"I have to be accountable for my own actions and I did the things that I did. But I think that the report and what is being said is trying to make it sound like I was running the operation and I was off doing things on my own which I find very distressing."

Chief Inspector of Constabulary Sir Denis O'Connor: "It needs much stronger controls in the field, constant vigilance"

Chief Inspector of Constabulary Sir Denis O'Connor told BBC Radio 4's Today programme that a balance needed to be struck between protecting the public through undercover operations and maintaining citizens' privacy.

"The controls in the field were inadequate about what [Mark Kennedy] did, where he was and who he was with - and it sometimes strayed into things which would not reach the threshold for this kind of level of intrusion, which is why we make our recommendations about raising the bar."

Sir Denis said seeking prior approval from a body outside the police before undercover officers were deployed would lead to a much more significant, challenging and testing degree of control and real consideration for officers' welfare. "So that if there are any signals - and there were plenty of signals with Kennedy - that things were going awry, then those signals are picked up."

Convictions quashed

In December, a report by retired judge Sir Christopher Rose concluded that failures by police and prosecutors led to the collapse of the trial.

The case failed when it emerged that Mr Kennedy had infiltrated and potentially entrapped environmental activists. A further 20 activists had their convictions quashed on appeal following the officer's unmasking.

Mr Kennedy spent years underground, infiltrating green groups involved in high-profile climate change protests.

Ratcliffe-on-Soar power station Twenty protesters had their convictions for plotting to shut down a power station quashed

In 2009, Nottinghamshire Police arrested more than 100 people from a group that Mr Kennedy had infiltrated. Twenty of them were convicted in December 2010 of plotting to shut down the coal-powered Ratcliffe-on-Soar power station near Nottingham.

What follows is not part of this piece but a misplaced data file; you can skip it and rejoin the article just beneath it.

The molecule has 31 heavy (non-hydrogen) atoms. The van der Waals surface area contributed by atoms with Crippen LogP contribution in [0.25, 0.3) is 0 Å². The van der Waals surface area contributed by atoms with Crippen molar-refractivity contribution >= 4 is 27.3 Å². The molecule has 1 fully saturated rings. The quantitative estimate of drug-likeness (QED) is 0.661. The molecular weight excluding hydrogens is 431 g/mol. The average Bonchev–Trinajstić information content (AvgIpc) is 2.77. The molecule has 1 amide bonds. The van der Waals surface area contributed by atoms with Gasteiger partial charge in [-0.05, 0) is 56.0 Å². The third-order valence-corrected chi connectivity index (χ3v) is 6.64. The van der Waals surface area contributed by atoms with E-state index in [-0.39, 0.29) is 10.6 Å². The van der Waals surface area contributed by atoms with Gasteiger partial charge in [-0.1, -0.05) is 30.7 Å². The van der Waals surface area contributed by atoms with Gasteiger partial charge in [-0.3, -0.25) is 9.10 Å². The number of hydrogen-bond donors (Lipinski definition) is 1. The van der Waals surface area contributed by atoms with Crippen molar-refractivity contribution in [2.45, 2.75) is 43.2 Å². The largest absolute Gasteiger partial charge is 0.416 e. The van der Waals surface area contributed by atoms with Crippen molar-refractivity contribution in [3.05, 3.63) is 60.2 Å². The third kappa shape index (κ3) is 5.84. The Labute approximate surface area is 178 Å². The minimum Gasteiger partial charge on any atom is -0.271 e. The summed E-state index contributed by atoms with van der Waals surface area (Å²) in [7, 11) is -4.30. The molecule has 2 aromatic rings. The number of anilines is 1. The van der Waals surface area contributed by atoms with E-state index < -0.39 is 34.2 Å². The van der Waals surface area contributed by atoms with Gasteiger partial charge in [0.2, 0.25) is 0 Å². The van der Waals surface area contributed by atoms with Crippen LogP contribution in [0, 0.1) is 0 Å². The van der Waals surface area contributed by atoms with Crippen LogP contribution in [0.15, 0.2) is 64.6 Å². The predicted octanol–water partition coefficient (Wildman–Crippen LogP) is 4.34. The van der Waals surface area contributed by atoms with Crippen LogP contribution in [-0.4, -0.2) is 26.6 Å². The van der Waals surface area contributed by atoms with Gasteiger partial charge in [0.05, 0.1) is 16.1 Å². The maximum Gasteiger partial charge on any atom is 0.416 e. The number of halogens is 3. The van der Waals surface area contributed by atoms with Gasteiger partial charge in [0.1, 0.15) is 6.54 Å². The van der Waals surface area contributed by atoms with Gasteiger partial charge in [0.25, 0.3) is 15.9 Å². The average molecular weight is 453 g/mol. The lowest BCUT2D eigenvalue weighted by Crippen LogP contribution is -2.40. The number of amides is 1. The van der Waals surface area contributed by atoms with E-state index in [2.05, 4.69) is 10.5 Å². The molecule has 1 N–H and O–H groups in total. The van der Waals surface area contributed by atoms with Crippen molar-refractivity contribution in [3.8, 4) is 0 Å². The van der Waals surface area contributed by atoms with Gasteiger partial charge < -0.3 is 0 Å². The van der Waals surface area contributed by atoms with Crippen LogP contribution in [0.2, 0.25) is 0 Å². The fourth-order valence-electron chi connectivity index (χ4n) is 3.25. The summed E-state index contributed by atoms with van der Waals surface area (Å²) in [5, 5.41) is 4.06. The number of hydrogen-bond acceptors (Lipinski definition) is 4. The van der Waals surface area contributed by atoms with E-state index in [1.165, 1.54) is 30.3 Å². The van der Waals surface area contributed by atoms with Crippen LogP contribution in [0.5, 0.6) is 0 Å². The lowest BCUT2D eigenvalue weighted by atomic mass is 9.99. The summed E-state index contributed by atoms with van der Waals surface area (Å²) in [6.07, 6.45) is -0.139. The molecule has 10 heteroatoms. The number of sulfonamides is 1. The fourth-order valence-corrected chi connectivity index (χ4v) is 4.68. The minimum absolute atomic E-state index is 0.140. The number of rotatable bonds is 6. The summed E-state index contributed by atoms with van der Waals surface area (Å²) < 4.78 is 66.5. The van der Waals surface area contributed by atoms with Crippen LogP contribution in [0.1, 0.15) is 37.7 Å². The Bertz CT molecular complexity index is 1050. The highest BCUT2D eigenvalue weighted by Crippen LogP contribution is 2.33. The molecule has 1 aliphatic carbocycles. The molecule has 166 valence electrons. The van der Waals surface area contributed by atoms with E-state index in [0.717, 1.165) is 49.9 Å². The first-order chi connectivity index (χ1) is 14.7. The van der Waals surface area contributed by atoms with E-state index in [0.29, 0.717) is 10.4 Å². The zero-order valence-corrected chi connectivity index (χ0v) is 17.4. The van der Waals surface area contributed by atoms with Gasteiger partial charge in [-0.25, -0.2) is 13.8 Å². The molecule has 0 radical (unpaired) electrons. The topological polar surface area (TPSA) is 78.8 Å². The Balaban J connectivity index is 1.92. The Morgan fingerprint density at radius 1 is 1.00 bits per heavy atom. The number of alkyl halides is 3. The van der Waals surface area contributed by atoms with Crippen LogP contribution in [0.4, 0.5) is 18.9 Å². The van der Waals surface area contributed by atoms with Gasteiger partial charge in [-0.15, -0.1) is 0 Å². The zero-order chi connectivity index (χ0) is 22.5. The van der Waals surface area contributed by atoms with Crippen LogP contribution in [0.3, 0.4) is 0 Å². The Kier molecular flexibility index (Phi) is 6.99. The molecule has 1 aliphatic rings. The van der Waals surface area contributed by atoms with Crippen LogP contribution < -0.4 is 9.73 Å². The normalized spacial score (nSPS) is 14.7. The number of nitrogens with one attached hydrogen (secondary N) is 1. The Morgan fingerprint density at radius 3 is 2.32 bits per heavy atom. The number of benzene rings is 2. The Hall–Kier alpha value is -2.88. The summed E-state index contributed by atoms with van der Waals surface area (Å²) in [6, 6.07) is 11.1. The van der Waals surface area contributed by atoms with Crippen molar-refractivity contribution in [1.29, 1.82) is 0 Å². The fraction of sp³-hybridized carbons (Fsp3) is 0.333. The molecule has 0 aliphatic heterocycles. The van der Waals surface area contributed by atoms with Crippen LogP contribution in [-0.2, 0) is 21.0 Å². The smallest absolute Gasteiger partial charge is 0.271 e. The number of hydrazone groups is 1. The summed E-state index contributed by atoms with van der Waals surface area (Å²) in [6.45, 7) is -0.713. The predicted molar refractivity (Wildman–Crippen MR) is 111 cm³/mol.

But a second proposed trial of six more protesters collapsed in January 2011 after it emerged that the officer wanted to use his secret recordings to help the defence.

The collapse of the trial led the Court of Appeal to quash the convictions of the first 20 protesters - and also triggered inquiries into the operation and the role of undercover police officers.

Protester Ben Stewart, one of those whose conviction was overturned, argued on the Today programme that a public inquiry should be held to look at all the issues raised by the Mark Kennedy operation.

"For a large period of time there was an undercover police unit operated by the Metropolitan Police Service that was largely out of control," he said.

'Playing James Bond'

Shadow home secretary Yvette Cooper said the report made it clear that "serious reform" of the oversight of undercover policing was needed.

Start Quote

There is a difference between free spirit and a loose cannon”

End Quote Peter Bleksly Former undercover police officer

"Undercover tactics are required to investigate and prevent some very serious crimes. But there must be strong safeguards too, to make sure they are used proportionately with a much higher level of authorisation and oversight, and are not abused".

Rachel Robinson, policy officer for civil rights group Liberty, said: "This report is a nudge in the right direction but Parliament must now act to tighten up the law.

"Only legislation will prevent more Kennedys playing James Bond and abusing our trust."

Former undercover officer Peter Bleksly told BBC Breakfast he was disappointed that the report had not focused more on accountability and responsibility.

"Not only was Mark Kennedy - and his cohorts - individually responsible for what they did, but also the managers and supervisors who quite clearly have failed to do their job," he said.

"There has to be an element of free spirit about an undercover cop, but there is a difference between free spirit and a loose cannon."